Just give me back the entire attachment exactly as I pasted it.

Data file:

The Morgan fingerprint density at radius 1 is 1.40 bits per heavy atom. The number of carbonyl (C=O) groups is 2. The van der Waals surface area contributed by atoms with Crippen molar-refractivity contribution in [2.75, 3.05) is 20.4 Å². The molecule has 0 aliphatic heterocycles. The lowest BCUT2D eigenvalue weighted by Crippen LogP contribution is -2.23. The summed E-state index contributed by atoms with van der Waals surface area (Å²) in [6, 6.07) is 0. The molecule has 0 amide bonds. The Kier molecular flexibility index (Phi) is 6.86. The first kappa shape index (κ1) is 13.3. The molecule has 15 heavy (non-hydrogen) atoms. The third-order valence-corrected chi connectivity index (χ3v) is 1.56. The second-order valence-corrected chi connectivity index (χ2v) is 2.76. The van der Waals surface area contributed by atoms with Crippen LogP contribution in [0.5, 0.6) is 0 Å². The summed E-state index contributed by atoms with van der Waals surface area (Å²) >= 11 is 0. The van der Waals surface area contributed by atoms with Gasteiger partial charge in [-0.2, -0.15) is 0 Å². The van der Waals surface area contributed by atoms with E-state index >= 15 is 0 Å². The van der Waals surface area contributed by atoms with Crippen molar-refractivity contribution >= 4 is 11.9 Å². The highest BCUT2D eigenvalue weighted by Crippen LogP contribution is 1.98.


The Morgan fingerprint density at radius 1 is 1.40 bits per heavy atom. The number of carbonyl (C=O) groups is 2. The van der Waals surface area contributed by atoms with Crippen molar-refractivity contribution in [2.75, 3.05) is 20.4 Å². The molecule has 0 aliphatic heterocycles. The lowest BCUT2D eigenvalue weighted by Crippen LogP contribution is -2.23. The summed E-state index contributed by atoms with van der Waals surface area (Å²) in [6, 6.07) is 0. The molecule has 0 amide bonds. The Kier molecular flexibility index (Phi) is 6.86. The first kappa shape index (κ1) is 13.3. The molecule has 15 heavy (non-hydrogen) atoms. The third-order valence-corrected chi connectivity index (χ3v) is 1.56. The second-order valence-corrected chi connectivity index (χ2v) is 2.76. The van der Waals surface area contributed by atoms with Crippen LogP contribution in [0.5, 0.6) is 0 Å². The summed E-state index contributed by atoms with van der Waals surface area (Å²) >= 11 is 0. The van der Waals surface area contributed by atoms with Gasteiger partial charge in [-0.2, -0.15) is 0 Å². The van der Waals surface area contributed by atoms with E-state index >= 15 is 0 Å². The van der Waals surface area contributed by atoms with Crippen molar-refractivity contribution >= 4 is 11.9 Å². The highest BCUT2D eigenvalue weighted by Crippen LogP contribution is 1.98.